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Limb pathologies are a major concern in cattle welfare. Visual assessment of the gait pattern is the standard technique for limb pathologies detection.1 2 Shortened weight-bearing combined with prolonged swing-phase durations are typical of lameness caused by pathologies located in the digits. Stiff swing phase indicates a lameness caused by a pathology located in the proximal limb, as pain may result from muscle contraction and joint flexion.3 The following steps include the clinical localisation of limb pathologies: (1) adspection of a cow while standing and walking; (2) clinical examination of the hoof including the use of hoof pincers; (3) manipulation of the affected limb using flexion tests; (4) palpation of the affected limb; (5) and diagnostic local analgesia or temporary claw block fixation.4
Detection of slightly lame cows and non-lame cows with limb pathologies and those with early limb pathologies is most challenging.5 Therefore, the availability of a sensitive, objective tool to complement the clinical limb examination is highly desirable. A previous study showed that the cow pedogram can detect lameness caused by limb and claw pathologies with a very high accuracy.6 The aims of this study were to evaluate the validity of the cow pedogram, first to detect hindlimb pathologies, including the digits and, secondly, to differentiate between pathologies located in the proximal versus distal limb.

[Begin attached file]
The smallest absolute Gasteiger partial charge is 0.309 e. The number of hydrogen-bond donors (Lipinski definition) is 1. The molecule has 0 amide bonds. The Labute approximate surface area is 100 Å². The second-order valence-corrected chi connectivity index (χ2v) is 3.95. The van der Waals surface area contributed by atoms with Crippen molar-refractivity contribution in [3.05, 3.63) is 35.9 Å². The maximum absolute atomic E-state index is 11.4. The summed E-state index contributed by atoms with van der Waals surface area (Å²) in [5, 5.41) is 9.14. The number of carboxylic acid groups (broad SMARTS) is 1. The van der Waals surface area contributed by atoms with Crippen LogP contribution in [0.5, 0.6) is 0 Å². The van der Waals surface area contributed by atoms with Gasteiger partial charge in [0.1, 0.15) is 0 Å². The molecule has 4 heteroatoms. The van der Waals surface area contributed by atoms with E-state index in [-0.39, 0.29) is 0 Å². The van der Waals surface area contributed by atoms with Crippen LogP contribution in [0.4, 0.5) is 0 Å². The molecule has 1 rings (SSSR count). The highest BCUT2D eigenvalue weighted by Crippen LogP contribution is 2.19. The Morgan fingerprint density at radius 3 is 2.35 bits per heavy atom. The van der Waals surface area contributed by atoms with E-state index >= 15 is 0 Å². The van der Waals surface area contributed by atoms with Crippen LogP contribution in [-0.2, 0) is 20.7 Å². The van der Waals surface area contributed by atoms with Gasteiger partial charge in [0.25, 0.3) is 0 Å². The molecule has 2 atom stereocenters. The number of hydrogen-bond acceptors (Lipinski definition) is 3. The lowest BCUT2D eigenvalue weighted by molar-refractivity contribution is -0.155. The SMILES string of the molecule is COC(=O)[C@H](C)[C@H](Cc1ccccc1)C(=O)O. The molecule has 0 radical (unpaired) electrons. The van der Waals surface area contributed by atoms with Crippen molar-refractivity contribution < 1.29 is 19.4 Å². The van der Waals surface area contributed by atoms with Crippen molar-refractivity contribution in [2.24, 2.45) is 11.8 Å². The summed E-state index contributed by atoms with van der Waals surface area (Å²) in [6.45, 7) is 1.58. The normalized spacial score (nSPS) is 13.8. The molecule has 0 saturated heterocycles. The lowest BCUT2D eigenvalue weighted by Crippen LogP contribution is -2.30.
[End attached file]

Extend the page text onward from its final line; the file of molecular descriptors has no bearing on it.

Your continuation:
The study was carried out at the Clinic for Ruminants, Vetsuisse-Faculty, University of Bern. The cow descriptions are included in table 1. Twelve dairy cattle that had been referred to the clinic between February and April 2016 for pathologies not related to the locomotor system, without clinical lameness and not affected by limb lesions were allocated to the control group (group C). Cows of group C were not subjected to abdominal surgery, and did not have clinical mastitis. Cows of the pathology group (group P; n=64) were referred to the clinic between October 2013 and August 2017 either for evaluation of a unilateral hindlimb pathology or for reasons not related to the locomotor system but revealed a unilateral limb pathology at thorough clinical examination. Pathologies of group P were either located in the area of the digit (up to and including the fetlock joint=LOC1; n=43) or proximal to the fetlock joint (LOC2; n=21) (table 2). The result of a thorough clinical limb examination of all four limbs, including the digits was used as the gold standard for group allocation. If indicated, this was complemented by a radiographic and/or ultrasonographic examination and/or synovial fluid analysis.
Before data were recorded, cows were equipped with two standalone 3D accelerometers (400 Hz; USB Accelerometer X16-4; Gulf Coast Data Concept), which were fitted at the level of the metatarsus III/IV to both hindlimbs. The gait cycle variables were extracted using the validated Cow-Gait-Analyzer as described by Alsaaod et al.7 The pedogram parameters included the temporal events (kinematic outcome) relative stance-phase and swing-phase durations and the peaks (kinetic outcome) foot load and toe-off. All four parameters were calculated as the absolute difference across limbs within cow (ΔMT). All cows were videotaped and blinded to group allocation and lesion, and locomotion was scored using a 1–5 numerical rating system.2 The mean value of lameness score of two trained veterinary specialists was calculated.